Material usesThere are no material uses listed for Lilium japonicum.
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Problems, pests & diseases
Associations & Interactions
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Polycultures & Guilds
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This table shows all the data stored for this plant.
Prefers an open free-draining humus-rich loamy soil with its roots in the shade and its head in the sun. Grows well in open woodland. Likes plenty of moisture and some shade. Just to totally confuse matters, one report says that this species prefers a poor gravelly loam with plenty of leafmold and some charcoal, in a sunny position. Requires protection from winter rains. The sub-species L. japonicum platyfolium is more vigorous than the type with broader leaves. Stem rooting, the bulbs should be planted 15 - 20cm deep. Early to mid autumn is the best time to plant out the bulbs in cool temperate areas, in warmer areas they can be planted out as late as late autumn. A very ornamental plant, it is cultivated for its bulb in Japan and is also a sacred flower in Japanese Shinto rites. The plant should be protected against rabbits and slugs in early spring. If the shoot tip is eaten out the bulb will not grow in that year and will lose vigour.
Seed - delayed hypogeal germination. Best sown as soon as ripe in a cold frame, it should germinate in spring. Stored seed will require a warm/cold/warm cycle of stratification, each period being about 2 months long. Grow on in cool shady conditions. Great care should be taken in pricking out the young seedlings, many people leave them in the seed pot until they die down at the end of their second years growth. This necessitates sowing the seed thinly and using a reasonably fertile sowing medium. The plants will also require regular feeding when in growth. Divide the young bulbs when they are dormant, putting 2 - 3 in each pot, and grow them on for at least another year before planting them out into their permanent positions when the plants are dormant[K]. Division with care in the autumn once the leaves have died down. Replant immediately. Bulb scales can be removed from the bulbs in early autumn. If they are kept in a warm dark place in a bag of moist peat, they will produce bulblets. These bulblets can be potted up and grown on in the greenhouse until they are large enough to plant out.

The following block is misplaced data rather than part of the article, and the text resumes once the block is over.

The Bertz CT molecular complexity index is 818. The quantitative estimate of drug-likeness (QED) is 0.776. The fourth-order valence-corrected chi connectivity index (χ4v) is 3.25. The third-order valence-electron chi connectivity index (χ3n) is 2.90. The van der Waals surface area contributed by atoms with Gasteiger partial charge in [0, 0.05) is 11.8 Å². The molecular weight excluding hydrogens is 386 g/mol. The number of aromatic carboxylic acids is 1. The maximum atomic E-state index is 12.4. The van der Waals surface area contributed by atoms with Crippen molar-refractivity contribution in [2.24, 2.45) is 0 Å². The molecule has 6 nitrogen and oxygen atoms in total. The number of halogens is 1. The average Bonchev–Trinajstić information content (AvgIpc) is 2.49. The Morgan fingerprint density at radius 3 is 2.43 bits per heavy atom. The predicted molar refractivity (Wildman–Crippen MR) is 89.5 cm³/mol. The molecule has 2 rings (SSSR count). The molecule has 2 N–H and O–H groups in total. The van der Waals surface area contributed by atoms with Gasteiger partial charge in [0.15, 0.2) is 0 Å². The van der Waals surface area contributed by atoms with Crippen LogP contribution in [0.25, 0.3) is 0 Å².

E. Asia - Japan.
The bulb is antiasthmatic, antitussive, expectorant, sedative and tonic (nutritive). It is used in the treatment of coughs, haemoptysis, insomnia and fidgetiness in the later stage of febrile disease.
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